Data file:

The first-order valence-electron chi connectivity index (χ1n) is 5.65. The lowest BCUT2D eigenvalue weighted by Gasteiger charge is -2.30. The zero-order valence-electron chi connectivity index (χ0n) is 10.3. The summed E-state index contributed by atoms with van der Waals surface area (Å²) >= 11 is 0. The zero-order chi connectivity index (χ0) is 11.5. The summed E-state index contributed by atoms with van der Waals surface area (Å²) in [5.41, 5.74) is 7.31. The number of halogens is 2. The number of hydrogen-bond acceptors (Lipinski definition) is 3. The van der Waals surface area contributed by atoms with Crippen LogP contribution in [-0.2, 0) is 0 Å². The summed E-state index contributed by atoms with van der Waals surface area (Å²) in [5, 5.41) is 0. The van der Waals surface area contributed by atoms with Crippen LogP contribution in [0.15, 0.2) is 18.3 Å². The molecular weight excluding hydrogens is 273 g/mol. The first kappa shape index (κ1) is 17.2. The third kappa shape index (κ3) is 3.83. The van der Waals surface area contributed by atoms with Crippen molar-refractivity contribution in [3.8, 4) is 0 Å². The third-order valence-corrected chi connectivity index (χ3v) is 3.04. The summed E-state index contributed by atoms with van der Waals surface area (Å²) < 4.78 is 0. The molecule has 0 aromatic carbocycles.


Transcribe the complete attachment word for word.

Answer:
The first-order valence-electron chi connectivity index (χ1n) is 5.65. The lowest BCUT2D eigenvalue weighted by Gasteiger charge is -2.30. The zero-order valence-electron chi connectivity index (χ0n) is 10.3. The summed E-state index contributed by atoms with van der Waals surface area (Å²) >= 11 is 0. The zero-order chi connectivity index (χ0) is 11.5. The summed E-state index contributed by atoms with van der Waals surface area (Å²) in [5.41, 5.74) is 7.31. The number of halogens is 2. The number of hydrogen-bond acceptors (Lipinski definition) is 3. The van der Waals surface area contributed by atoms with Crippen LogP contribution in [-0.2, 0) is 0 Å². The summed E-state index contributed by atoms with van der Waals surface area (Å²) in [5, 5.41) is 0. The van der Waals surface area contributed by atoms with Crippen LogP contribution in [0.15, 0.2) is 18.3 Å². The molecular weight excluding hydrogens is 273 g/mol. The first kappa shape index (κ1) is 17.2. The third kappa shape index (κ3) is 3.83. The van der Waals surface area contributed by atoms with Crippen molar-refractivity contribution in [3.8, 4) is 0 Å². The third-order valence-corrected chi connectivity index (χ3v) is 3.04. The summed E-state index contributed by atoms with van der Waals surface area (Å²) < 4.78 is 0. The molecule has 0 aromatic carbocycles.